News

UBS v KWL litigation concludes

10/04/18, Commercial

The Supreme Court has refused permission for UBS to appeal against the judgment of the Court of Appeal UBS AG v Kommunale Wasserwerke Leipzig Gmbh [2017] EWCA Civ 1567, [2017] 2 Lloyd’s Rep 621, upholding the decision of Males J of November 2014.

The claim arose out of the sale by UBS to KWL of four highly complex derivatives known as “STCDOs”, worth approximately USD 400 million. The STCDOs sustained a total loss during the 2007-09 financial crisis.

It subsequently emerged that KWL’s former financial advisors (“Value Partners”) had both (a) paid bribes to KWL’s former managing director, and (b) engaged in a scheme with UBS to sell the STCDOs to KWL without regard to KWL’s interests. Against this background, Males J held that KWL was entitled to rescind its transactions with UBS.

Males J also found that UBS’s portfolio management arm (“UBS GAM”) had negligently managed the STCDO portfolios, causing all of KWL’s losses, such that KWL would have been able to recover any sums due to UBS as damages for negligence.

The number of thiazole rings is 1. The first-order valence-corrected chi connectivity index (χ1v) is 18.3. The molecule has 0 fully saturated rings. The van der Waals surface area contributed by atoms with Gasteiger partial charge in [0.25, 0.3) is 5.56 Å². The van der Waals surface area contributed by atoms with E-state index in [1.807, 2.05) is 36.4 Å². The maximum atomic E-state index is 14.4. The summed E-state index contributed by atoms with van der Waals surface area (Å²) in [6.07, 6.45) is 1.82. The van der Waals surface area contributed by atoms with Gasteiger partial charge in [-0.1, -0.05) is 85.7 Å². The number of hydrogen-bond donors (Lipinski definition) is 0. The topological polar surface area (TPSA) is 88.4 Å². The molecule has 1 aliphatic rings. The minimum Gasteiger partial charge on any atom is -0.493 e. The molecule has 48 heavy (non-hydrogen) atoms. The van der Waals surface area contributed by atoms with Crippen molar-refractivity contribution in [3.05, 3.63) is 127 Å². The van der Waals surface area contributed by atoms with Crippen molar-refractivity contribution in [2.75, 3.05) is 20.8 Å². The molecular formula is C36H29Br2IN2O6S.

The Court of Appeal (Briggs LJ and Hamblen LJ, with Gloster LJ dissenting) upheld the judgment on both issues as summarised in the Brick Court Chambers news item dated 8 November 2017, which is here.

The Supreme Court refused permission for a further appeal by order dated 10 April 2018.

Members of Brick Court Chambers acted for both KWL and UBS in the dispute, at trial and on appeal.

KWL was represented by Tim Lord QC, Simon Salzedo QC, Stephen Midwinter QC and Craig Morrison, instructed by Addleshaw Goddard LLP.

UBS was represented by Richard Slade QC and Edward Harrison, and by Jonathan Dawid at the trial, instructed by Mayer Brown LLP.

« Back to news listings


About cookies on our website

Following a revised EU directive on website cookies, each company based, or doing business, in the EU is required to notify users about the cookies used on their website.

Our site uses cookies to improve your experience of certain areas of the site and to allow the use of specific functionality like social media page sharing. You may delete and block all cookies from this site, but as a result parts of the site may not work as intended.

To find out more about what cookies are, which cookies we use on this website and how to delete and block cookies, please see our Which cookies we use page.

Click on the button below to accept the use of cookies on this website (this will prevent the dialogue box from appearing on future visits)